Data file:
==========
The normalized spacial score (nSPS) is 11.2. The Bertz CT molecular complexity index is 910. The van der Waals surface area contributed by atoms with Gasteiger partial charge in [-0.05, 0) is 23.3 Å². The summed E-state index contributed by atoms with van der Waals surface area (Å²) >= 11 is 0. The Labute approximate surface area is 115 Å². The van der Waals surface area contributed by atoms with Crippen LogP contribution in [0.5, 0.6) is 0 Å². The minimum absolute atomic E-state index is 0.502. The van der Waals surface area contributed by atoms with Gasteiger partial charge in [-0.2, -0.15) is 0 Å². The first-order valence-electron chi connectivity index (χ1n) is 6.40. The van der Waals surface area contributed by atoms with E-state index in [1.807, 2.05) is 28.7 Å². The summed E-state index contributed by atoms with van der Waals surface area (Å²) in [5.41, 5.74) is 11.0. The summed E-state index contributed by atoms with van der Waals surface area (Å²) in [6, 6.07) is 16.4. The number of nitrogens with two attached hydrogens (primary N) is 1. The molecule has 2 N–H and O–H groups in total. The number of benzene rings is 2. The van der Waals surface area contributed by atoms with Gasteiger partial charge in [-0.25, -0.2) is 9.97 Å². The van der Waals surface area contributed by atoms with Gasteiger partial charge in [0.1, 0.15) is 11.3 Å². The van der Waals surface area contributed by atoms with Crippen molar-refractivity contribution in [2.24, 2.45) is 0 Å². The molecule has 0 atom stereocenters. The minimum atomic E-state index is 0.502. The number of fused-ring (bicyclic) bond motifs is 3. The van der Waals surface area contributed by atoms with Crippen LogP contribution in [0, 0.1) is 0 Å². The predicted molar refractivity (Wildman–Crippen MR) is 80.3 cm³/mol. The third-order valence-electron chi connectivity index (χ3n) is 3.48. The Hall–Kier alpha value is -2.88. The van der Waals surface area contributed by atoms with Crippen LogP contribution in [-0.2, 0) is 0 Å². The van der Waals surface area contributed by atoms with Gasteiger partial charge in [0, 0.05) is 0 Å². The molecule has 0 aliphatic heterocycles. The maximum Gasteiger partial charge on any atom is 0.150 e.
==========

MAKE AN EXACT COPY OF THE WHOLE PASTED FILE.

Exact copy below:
The normalized spacial score (nSPS) is 11.2. The Bertz CT molecular complexity index is 910. The van der Waals surface area contributed by atoms with Gasteiger partial charge in [-0.05, 0) is 23.3 Å². The summed E-state index contributed by atoms with van der Waals surface area (Å²) >= 11 is 0. The Labute approximate surface area is 115 Å². The van der Waals surface area contributed by atoms with Crippen LogP contribution in [0.5, 0.6) is 0 Å². The minimum absolute atomic E-state index is 0.502. The van der Waals surface area contributed by atoms with Gasteiger partial charge in [-0.2, -0.15) is 0 Å². The first-order valence-electron chi connectivity index (χ1n) is 6.40. The van der Waals surface area contributed by atoms with E-state index in [1.807, 2.05) is 28.7 Å². The summed E-state index contributed by atoms with van der Waals surface area (Å²) in [5.41, 5.74) is 11.0. The summed E-state index contributed by atoms with van der Waals surface area (Å²) in [6, 6.07) is 16.4. The number of nitrogens with two attached hydrogens (primary N) is 1. The molecule has 2 N–H and O–H groups in total. The number of benzene rings is 2. The van der Waals surface area contributed by atoms with Gasteiger partial charge in [-0.25, -0.2) is 9.97 Å². The van der Waals surface area contributed by atoms with Gasteiger partial charge in [0.1, 0.15) is 11.3 Å². The van der Waals surface area contributed by atoms with Crippen molar-refractivity contribution in [2.24, 2.45) is 0 Å². The molecule has 0 atom stereocenters. The minimum atomic E-state index is 0.502. The number of fused-ring (bicyclic) bond motifs is 3. The van der Waals surface area contributed by atoms with Crippen LogP contribution in [0, 0.1) is 0 Å². The predicted molar refractivity (Wildman–Crippen MR) is 80.3 cm³/mol. The third-order valence-electron chi connectivity index (χ3n) is 3.48. The Hall–Kier alpha value is -2.88. The van der Waals surface area contributed by atoms with Crippen LogP contribution in [-0.2, 0) is 0 Å². The van der Waals surface area contributed by atoms with Gasteiger partial charge in [0, 0.05) is 0 Å². The molecule has 0 aliphatic heterocycles. The maximum Gasteiger partial charge on any atom is 0.150 e.